A United Europe from the ashes of Auschwitz
All Europe’s archives relating to the Holocaust are going to be collected together in one data bank, the European Holocaust Research Infrastructure (EHRI).
All Europe’s archives relating to the Holocaust are going to be collected together in one data bank, the European Holocaust Research Infrastructure (EHRI). Research into the persecution of Jewish people during the Second World War will for the first time be “democratic and open to everyone”. The Netherlands Institute for War Documentation (NIOD) is in charge of the project.
Many children and grandchildren of Holocaust victims have spent years trying to find out the story of precisely what happened to their relatives. Documents detailing the horrors of the Holocaust have up to now been spread across Europe in various national archives.
The information will now be gathered together in the new data bank comprising the Holocaust archives of 13 European countries and Israel. The archives of former Communist Eastern European countries will for the first time be available to all.
“It is the European Union’s duty to ensure this legacy of information remains alive,” says Robert-Jan Smits, the Netherlands’ most senior civil servant at the EU, which is subsidising the EHRI to the tune of EUR seven million. “Let us not forget that present-day Europe arose from the ash of Auschwitz crematoria.”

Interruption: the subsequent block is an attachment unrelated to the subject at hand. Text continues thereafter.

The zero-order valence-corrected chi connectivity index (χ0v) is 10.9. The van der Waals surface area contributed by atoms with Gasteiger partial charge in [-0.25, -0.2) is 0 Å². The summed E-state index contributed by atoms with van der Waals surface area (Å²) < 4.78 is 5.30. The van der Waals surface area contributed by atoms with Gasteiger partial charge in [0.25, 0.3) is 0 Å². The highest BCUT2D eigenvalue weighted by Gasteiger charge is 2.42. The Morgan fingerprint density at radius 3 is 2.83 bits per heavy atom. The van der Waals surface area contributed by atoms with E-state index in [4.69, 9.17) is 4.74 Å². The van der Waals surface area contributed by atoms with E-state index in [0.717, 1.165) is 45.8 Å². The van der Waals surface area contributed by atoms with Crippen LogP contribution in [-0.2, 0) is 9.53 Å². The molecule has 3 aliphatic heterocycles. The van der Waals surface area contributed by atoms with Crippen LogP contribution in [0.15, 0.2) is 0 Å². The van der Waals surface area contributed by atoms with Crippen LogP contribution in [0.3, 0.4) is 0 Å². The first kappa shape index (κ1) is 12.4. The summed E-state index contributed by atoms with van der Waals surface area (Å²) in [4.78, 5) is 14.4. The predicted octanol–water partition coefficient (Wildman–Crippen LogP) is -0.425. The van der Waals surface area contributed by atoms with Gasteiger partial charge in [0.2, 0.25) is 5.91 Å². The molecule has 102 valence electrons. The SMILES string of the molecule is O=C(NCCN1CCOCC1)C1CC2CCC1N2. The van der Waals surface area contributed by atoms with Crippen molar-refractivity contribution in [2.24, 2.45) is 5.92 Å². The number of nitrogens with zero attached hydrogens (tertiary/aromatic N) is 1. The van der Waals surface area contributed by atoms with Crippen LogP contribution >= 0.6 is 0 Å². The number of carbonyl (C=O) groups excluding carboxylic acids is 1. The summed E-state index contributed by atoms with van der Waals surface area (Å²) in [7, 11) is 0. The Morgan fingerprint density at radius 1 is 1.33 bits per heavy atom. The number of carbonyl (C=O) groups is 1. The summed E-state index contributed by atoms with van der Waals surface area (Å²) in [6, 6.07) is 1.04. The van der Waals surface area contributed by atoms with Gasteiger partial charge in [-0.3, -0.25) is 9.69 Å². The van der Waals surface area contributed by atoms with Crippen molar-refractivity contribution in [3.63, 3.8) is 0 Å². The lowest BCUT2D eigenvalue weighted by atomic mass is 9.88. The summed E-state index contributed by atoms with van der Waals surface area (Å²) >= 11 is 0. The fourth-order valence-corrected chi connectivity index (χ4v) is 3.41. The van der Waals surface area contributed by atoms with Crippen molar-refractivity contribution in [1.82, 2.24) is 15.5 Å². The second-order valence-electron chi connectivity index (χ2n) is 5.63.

The EHRI was launched in Brussels on Tuesday. The NIOD’s Conny Kristel is leading the project. “We have experience of international projects,” she says. “The Netherlands has a Europe-wide reputation for being a small country able to bring various partners together and do something well.”
Kristel says the archive will cater to professional researchers as well as individuals looking for information about their families. “Holocaust research will become democratic,” explains Michal Frankl from Prague’s Jewish Museum, one of the partners in the EHRI project.
At the end of WWII, most of Eastern Europe’s Holocaust archives disappeared behind closed doors. “They were guarded by the secret police,” Frankl says. Now that they are being made public at last – 20 years after the fall of the Berlin Wall – it will be easier for people to “solve their puzzles”.
The entry gate to Auschwitz concentration camp
“Take, for example, the Dutch Jews deported to Theresienstadt. Up to now, you had to visit the archives in Amsterdam, Prague or Jerusalem to find out what exactly happened to them. When the EHRI is up and running, you’ll be able to find out just what you want immediately online.”
Frankl believes it is really important that Europe’s young people know about the history of the Holocaust. “Not just about the dry facts, but about their significance: that the unification of Europe is the direct result of the Holocaust.”
Photo credit © Wikimedia Commons